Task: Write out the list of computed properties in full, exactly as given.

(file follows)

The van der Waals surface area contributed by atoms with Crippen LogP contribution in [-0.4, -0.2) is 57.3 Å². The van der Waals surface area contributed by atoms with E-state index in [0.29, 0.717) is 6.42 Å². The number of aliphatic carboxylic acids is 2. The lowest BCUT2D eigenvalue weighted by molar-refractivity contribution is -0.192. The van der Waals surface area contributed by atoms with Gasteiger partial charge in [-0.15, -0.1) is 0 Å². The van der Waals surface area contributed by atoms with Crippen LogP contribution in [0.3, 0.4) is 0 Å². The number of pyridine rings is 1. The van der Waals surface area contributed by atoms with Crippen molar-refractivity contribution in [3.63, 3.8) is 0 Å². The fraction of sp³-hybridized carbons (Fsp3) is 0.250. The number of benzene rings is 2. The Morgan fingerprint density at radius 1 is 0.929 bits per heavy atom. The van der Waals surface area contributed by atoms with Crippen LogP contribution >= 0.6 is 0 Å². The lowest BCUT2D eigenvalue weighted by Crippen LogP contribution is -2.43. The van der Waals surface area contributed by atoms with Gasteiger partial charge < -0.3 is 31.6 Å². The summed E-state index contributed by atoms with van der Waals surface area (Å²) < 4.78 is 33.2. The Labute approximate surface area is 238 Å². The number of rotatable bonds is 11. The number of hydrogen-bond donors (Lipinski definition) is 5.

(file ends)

The van der Waals surface area contributed by atoms with Crippen LogP contribution in [-0.4, -0.2) is 57.3 Å². The van der Waals surface area contributed by atoms with E-state index in [0.29, 0.717) is 6.42 Å². The number of aliphatic carboxylic acids is 2. The lowest BCUT2D eigenvalue weighted by molar-refractivity contribution is -0.192. The van der Waals surface area contributed by atoms with Gasteiger partial charge in [-0.15, -0.1) is 0 Å². The van der Waals surface area contributed by atoms with Crippen LogP contribution in [0.3, 0.4) is 0 Å². The number of pyridine rings is 1. The van der Waals surface area contributed by atoms with Crippen molar-refractivity contribution in [3.63, 3.8) is 0 Å². The fraction of sp³-hybridized carbons (Fsp3) is 0.250. The number of benzene rings is 2. The Morgan fingerprint density at radius 1 is 0.929 bits per heavy atom. The van der Waals surface area contributed by atoms with Crippen LogP contribution >= 0.6 is 0 Å². The lowest BCUT2D eigenvalue weighted by Crippen LogP contribution is -2.43. The van der Waals surface area contributed by atoms with Gasteiger partial charge < -0.3 is 31.6 Å². The summed E-state index contributed by atoms with van der Waals surface area (Å²) < 4.78 is 33.2. The Labute approximate surface area is 238 Å². The number of rotatable bonds is 11. The number of hydrogen-bond donors (Lipinski definition) is 5.